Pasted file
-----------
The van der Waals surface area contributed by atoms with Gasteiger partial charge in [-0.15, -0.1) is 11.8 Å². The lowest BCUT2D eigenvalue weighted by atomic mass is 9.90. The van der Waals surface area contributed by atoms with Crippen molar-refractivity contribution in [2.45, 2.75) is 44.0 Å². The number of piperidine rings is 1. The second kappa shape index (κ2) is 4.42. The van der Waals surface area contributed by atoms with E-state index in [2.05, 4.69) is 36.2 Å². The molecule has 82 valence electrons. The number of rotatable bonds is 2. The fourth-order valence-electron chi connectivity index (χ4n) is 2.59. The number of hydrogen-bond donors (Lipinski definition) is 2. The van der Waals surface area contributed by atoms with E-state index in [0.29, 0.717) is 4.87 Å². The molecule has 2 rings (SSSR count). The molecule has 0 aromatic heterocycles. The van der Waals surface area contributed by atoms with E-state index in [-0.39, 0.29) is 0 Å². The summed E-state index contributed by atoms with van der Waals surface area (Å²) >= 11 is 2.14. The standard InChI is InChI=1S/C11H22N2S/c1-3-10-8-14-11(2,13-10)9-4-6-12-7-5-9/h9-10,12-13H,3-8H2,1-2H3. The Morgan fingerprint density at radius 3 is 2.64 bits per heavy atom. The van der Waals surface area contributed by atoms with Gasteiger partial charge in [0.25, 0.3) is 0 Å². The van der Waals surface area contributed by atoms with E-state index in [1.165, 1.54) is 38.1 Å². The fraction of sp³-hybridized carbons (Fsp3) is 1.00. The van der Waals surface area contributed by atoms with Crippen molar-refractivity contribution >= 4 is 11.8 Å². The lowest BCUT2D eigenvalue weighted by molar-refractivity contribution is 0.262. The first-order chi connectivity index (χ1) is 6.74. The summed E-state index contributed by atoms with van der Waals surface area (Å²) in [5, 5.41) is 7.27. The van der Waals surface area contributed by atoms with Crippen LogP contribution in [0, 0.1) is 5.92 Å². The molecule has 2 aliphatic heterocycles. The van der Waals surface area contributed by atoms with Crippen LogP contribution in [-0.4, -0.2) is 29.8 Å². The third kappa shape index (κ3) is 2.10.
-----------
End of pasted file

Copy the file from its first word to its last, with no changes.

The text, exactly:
The van der Waals surface area contributed by atoms with Gasteiger partial charge in [-0.15, -0.1) is 11.8 Å². The lowest BCUT2D eigenvalue weighted by atomic mass is 9.90. The van der Waals surface area contributed by atoms with Crippen molar-refractivity contribution in [2.45, 2.75) is 44.0 Å². The number of piperidine rings is 1. The second kappa shape index (κ2) is 4.42. The van der Waals surface area contributed by atoms with E-state index in [2.05, 4.69) is 36.2 Å². The molecule has 82 valence electrons. The number of rotatable bonds is 2. The fourth-order valence-electron chi connectivity index (χ4n) is 2.59. The number of hydrogen-bond donors (Lipinski definition) is 2. The van der Waals surface area contributed by atoms with E-state index in [0.29, 0.717) is 4.87 Å². The molecule has 2 rings (SSSR count). The molecule has 0 aromatic heterocycles. The van der Waals surface area contributed by atoms with E-state index in [-0.39, 0.29) is 0 Å². The summed E-state index contributed by atoms with van der Waals surface area (Å²) >= 11 is 2.14. The standard InChI is InChI=1S/C11H22N2S/c1-3-10-8-14-11(2,13-10)9-4-6-12-7-5-9/h9-10,12-13H,3-8H2,1-2H3. The Morgan fingerprint density at radius 3 is 2.64 bits per heavy atom. The van der Waals surface area contributed by atoms with Gasteiger partial charge in [0.25, 0.3) is 0 Å². The van der Waals surface area contributed by atoms with E-state index in [1.165, 1.54) is 38.1 Å². The fraction of sp³-hybridized carbons (Fsp3) is 1.00. The van der Waals surface area contributed by atoms with Crippen molar-refractivity contribution >= 4 is 11.8 Å². The lowest BCUT2D eigenvalue weighted by molar-refractivity contribution is 0.262. The first-order chi connectivity index (χ1) is 6.74. The summed E-state index contributed by atoms with van der Waals surface area (Å²) in [5, 5.41) is 7.27. The van der Waals surface area contributed by atoms with Crippen LogP contribution in [0, 0.1) is 5.92 Å². The molecule has 2 aliphatic heterocycles. The van der Waals surface area contributed by atoms with Crippen LogP contribution in [-0.4, -0.2) is 29.8 Å². The third kappa shape index (κ3) is 2.10.